In the registration process, you’ll be told when your annual returns are due. Annual returns are an update of information about your company that is publicly available.
Login to RealMe with the Companies Office or click on the link included in the email sent to you confirming your company name.
Select My Unfinished business, and go to My tasks. Once there, find the Complete Coy Application task.
Each of the screens will prompt you for the information specified above. You’ll need to pay NZ$105 (around US$68) plus GST to process your application.
5. Open a corporate bank account
Opening a corporate bank account in New Zealand can take up to 90 days.
Where possible, you can reduce the application time, requirements and costs by opening an account with a bank you already have an account within another country. Global banks in New Zealand include Citibank, HSBC, Bank of China, and Deutsche.
Due to recent changes in Anti-Money Laundering and Countering Financing of Terrorism (AML-CFT) legislation, due diligence processes for opening a business bank account in New Zealand are complex. We recommend seeking assistance from a local expert to complete this process.
Make sure you have personal and ‘due diligence’ information ready for your application, including:
- Details and documents outlining your company’s activities (this can include brochures, websites, invoice and contract examples)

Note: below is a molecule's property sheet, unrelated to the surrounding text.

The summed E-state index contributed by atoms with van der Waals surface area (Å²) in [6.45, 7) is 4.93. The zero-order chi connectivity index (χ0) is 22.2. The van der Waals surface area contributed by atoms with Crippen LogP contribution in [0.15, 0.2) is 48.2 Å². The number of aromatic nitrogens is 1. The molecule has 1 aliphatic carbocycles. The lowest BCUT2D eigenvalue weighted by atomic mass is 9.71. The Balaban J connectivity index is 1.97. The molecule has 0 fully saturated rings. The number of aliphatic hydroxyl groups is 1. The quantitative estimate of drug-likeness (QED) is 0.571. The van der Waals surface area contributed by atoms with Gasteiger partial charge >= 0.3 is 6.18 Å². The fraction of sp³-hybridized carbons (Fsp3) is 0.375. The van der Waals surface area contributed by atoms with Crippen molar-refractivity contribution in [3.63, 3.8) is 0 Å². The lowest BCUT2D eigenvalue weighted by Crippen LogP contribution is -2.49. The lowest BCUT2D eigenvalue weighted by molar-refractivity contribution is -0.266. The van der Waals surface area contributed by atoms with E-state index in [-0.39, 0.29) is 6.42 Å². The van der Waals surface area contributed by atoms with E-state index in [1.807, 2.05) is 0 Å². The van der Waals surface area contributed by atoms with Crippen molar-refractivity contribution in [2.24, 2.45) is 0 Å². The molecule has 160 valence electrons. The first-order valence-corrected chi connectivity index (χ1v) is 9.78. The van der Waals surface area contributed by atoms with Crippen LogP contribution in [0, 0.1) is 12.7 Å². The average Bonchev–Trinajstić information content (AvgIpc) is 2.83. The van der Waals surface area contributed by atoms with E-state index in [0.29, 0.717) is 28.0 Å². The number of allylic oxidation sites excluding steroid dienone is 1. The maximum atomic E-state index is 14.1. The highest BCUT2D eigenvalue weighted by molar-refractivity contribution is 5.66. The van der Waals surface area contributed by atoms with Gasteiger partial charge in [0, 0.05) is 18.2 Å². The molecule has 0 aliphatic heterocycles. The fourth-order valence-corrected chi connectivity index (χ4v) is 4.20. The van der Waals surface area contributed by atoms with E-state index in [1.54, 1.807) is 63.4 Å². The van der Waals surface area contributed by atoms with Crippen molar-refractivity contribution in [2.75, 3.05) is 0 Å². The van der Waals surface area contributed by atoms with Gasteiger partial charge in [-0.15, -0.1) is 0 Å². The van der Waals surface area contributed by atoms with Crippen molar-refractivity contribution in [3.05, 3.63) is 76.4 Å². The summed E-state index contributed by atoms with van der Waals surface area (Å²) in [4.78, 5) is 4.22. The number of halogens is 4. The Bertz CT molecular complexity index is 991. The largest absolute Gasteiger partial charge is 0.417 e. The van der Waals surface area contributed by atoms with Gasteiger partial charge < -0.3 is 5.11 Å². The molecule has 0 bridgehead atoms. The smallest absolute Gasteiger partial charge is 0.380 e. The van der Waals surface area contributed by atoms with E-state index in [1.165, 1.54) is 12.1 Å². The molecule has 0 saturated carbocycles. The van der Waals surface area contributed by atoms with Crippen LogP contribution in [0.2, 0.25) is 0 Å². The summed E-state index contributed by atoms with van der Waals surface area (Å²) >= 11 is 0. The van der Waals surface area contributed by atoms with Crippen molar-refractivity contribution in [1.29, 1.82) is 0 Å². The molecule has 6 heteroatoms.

- Information about customers and suppliers of the company
- Information about the company’s shareholders and directors.
Costs of this application process vary across banks.
Important: Keep accurate and complete records
Note that once you’re set up and operational, you’re required by law to keep comprehensive company records for seven years. This includes banking information, proof of income (including cash revenue), expenses and cashbooks.
Contact the experts for help
These are the initial steps that you will need to follow if you are thinking about incorporating your business in New Zealand. In order to get up and running as soon as possible, it’s wise to partner with a local company to ensure you remain compliant every step of the way,
Biz Latin Hub offers customized business solutions in a number of market-entry and back-office services. This includes company formation and financial services. Our New Zealand team offers expert support to ensure a smooth process for you and your business.
Contact us at [email protected] and we’ll help you design a strategy to capitalize on your commercial opportunities.